After last week gave us a Doctor-filled adventure, this week we’re presented with a ‘what-if’ type story featuring Donna Noble. After the Doctor and Donna touch down in a quaint market-place, Donna is taken in by a dodgy fortune-teller woman with an odd accent, who promptly attaches a weird bug to our heroine which transports her back to a time before she hadn’t met the Doctor, and inspires her to take a different path through life that bypasses him entirely. What follows is a dystopian vision of Britain – with no Donna to save him, the Doctor dies during that Christmas special two years ago and things go from bad to worse very quickly.
And much of the episode is very effective. Catherine Tate is on good form here, as we see her character go through subtle changes as she turns from shrewish good-for-nothing to a more worthy, intelligent person. Tate is very adept at conveying this slow growth of her character - although unusually enough, the majority of her comedic scenes are botched. No worries, though, because Tate is a much more effective dramatic actor than a comedic one when it comes to Who, so it’s nice to see her stretch her ability. With no David Tennant around, the show does seem wobbly, but Russell T Davies’ script compensates by incorporating this into the proceedings. As time goes on we see all the different events from season 3-onward come to fruition without the Doctor, none of which end particularly well for us. The absence of Tennant is fantastically put together, and shows how needed the Doctor is for earth, and for the show.
It’s much better to witness his absence than to suffer through all the messiah parallels that Davies’ seems to have put into the script. Yes, it's true, we get a fair few scenes here proclaiming the Doctor as the best thing ever, and they get quite annoying. But at the same time it’s nice to see names we’re familiar with spring up from time to time – Torchwood get a mention, and it’s nice to see they’ve finally started doing proper missions instead of constructing elaborate love-triangles with one another. One character who comes into the breach to help Tate is none other than... I won’t name her, the show doesn’t, but she’s back and she’s oddly poor in the role. Was it just me, or has she got some kind of bizarre lisp during this episode? I certainly don’t remember noticing that before, and perhaps she’s had it all belong. In any case, she sounds strange and she doesn’t seem able to convey the emotions that her character should have. This could be done intentionally, to cover what’s been happening to her and will all be explained later, but… I’m a little worried. I hope it gets better.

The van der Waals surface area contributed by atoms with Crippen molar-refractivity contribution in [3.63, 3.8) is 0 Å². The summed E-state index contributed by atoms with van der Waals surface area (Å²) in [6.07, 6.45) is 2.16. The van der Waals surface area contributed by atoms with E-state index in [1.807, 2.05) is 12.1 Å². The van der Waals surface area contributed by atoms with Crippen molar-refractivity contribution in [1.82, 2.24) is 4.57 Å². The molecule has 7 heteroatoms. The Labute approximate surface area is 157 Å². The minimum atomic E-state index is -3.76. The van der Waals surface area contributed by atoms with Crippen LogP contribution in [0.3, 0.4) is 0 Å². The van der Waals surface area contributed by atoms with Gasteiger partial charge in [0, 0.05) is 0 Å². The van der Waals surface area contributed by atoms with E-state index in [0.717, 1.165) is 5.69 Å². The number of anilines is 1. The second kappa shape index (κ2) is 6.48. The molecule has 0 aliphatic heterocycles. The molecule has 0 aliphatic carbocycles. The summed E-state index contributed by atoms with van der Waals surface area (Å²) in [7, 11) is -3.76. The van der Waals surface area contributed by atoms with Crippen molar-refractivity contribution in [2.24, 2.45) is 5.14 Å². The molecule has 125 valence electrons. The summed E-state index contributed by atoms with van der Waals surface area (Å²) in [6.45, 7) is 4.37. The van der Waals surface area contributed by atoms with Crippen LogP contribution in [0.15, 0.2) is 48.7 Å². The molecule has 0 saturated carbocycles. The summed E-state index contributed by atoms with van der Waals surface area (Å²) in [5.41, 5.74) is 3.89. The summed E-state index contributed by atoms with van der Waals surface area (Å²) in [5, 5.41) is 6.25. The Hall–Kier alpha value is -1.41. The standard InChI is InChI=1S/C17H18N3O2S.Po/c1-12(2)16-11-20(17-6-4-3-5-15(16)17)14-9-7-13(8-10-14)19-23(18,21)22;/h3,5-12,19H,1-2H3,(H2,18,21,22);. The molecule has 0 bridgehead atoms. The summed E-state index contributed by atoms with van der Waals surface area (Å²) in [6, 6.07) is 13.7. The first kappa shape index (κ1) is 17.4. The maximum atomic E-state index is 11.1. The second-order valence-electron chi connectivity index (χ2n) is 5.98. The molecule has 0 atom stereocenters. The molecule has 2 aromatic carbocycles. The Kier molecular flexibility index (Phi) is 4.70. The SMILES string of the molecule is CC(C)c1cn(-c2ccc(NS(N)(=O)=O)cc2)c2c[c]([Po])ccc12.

Russell T has got a nice story here, and while in most cases a ‘what if’ merely provides a chance to kill off the supporting cast, here he uses it as a way to expand on them instead. Donna’s family are prominent for most of the story, and Bernard Cribbins again steals as much of the show as he can with his unflashy yet gripping acting style. We also see a little more of Donna’s mother, who slowly becomes more and more depressed as things go on. Both of them are fantastic, and it feels realistic – it provides a solid base for the story (and Tate) to work against. There are a few quibbles, however – Russell T Davies seems to think that Yorkshire hasn’t changed for the past fifty years. As a Yorkshireman myself, it was odd to see the Yorkshire from Monty Python’s ‘The Meaning Of Life’ film being portrayed as reality. That bugged me. Also, everything remains completely cryptic, with no explanation offered for several parts of the story (including who the fortune teller is).
That aside, this is a good episode, well-written and entertaining, and it sets up the remaining two fairly well.
Next week: The Universe calls upon Gwen, Ianto, Jack, Martha, Rose, Sarah-Jane and Donna to save it. Oh, and the Doctor might appear too.